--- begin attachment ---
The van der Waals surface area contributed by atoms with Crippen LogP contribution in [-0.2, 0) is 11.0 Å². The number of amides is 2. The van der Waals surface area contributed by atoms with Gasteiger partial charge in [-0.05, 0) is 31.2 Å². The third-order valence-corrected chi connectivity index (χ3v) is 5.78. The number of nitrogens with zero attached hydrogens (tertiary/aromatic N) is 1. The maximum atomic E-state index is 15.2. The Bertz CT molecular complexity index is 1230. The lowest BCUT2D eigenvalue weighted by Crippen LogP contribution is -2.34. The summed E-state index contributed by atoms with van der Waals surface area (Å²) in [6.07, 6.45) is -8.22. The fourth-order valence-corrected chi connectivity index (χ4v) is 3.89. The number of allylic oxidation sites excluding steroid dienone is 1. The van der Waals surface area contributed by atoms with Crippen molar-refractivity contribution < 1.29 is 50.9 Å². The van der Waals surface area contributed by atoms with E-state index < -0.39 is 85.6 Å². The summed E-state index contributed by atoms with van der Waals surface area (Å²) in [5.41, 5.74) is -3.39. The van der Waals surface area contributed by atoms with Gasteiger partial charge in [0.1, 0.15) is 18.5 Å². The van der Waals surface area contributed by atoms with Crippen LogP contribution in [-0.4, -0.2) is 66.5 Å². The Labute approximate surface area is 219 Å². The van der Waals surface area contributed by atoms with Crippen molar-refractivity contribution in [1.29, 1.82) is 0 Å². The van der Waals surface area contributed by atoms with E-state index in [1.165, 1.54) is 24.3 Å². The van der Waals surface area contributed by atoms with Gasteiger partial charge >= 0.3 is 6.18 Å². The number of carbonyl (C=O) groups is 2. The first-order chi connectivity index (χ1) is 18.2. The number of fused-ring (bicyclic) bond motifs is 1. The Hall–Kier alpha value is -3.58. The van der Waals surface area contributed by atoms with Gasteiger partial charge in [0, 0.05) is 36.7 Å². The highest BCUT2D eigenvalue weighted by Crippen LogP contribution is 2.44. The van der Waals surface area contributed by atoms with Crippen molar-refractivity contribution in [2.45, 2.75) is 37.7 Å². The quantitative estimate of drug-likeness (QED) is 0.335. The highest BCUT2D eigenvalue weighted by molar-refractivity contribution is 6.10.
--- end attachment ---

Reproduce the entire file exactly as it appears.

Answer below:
The van der Waals surface area contributed by atoms with Crippen LogP contribution in [-0.2, 0) is 11.0 Å². The number of amides is 2. The van der Waals surface area contributed by atoms with Gasteiger partial charge in [-0.05, 0) is 31.2 Å². The third-order valence-corrected chi connectivity index (χ3v) is 5.78. The number of nitrogens with zero attached hydrogens (tertiary/aromatic N) is 1. The maximum atomic E-state index is 15.2. The Bertz CT molecular complexity index is 1230. The lowest BCUT2D eigenvalue weighted by Crippen LogP contribution is -2.34. The summed E-state index contributed by atoms with van der Waals surface area (Å²) in [6.07, 6.45) is -8.22. The fourth-order valence-corrected chi connectivity index (χ4v) is 3.89. The number of allylic oxidation sites excluding steroid dienone is 1. The van der Waals surface area contributed by atoms with Crippen molar-refractivity contribution < 1.29 is 50.9 Å². The van der Waals surface area contributed by atoms with E-state index < -0.39 is 85.6 Å². The summed E-state index contributed by atoms with van der Waals surface area (Å²) in [5.41, 5.74) is -3.39. The van der Waals surface area contributed by atoms with Gasteiger partial charge in [0.1, 0.15) is 18.5 Å². The van der Waals surface area contributed by atoms with Crippen LogP contribution in [-0.4, -0.2) is 66.5 Å². The Labute approximate surface area is 219 Å². The van der Waals surface area contributed by atoms with Crippen molar-refractivity contribution in [1.29, 1.82) is 0 Å². The van der Waals surface area contributed by atoms with E-state index in [1.165, 1.54) is 24.3 Å². The van der Waals surface area contributed by atoms with Gasteiger partial charge >= 0.3 is 6.18 Å². The number of carbonyl (C=O) groups is 2. The first-order chi connectivity index (χ1) is 18.2. The number of fused-ring (bicyclic) bond motifs is 1. The Hall–Kier alpha value is -3.58. The van der Waals surface area contributed by atoms with Gasteiger partial charge in [0, 0.05) is 36.7 Å². The highest BCUT2D eigenvalue weighted by Crippen LogP contribution is 2.44. The van der Waals surface area contributed by atoms with Crippen molar-refractivity contribution in [2.45, 2.75) is 37.7 Å². The quantitative estimate of drug-likeness (QED) is 0.335. The highest BCUT2D eigenvalue weighted by molar-refractivity contribution is 6.10.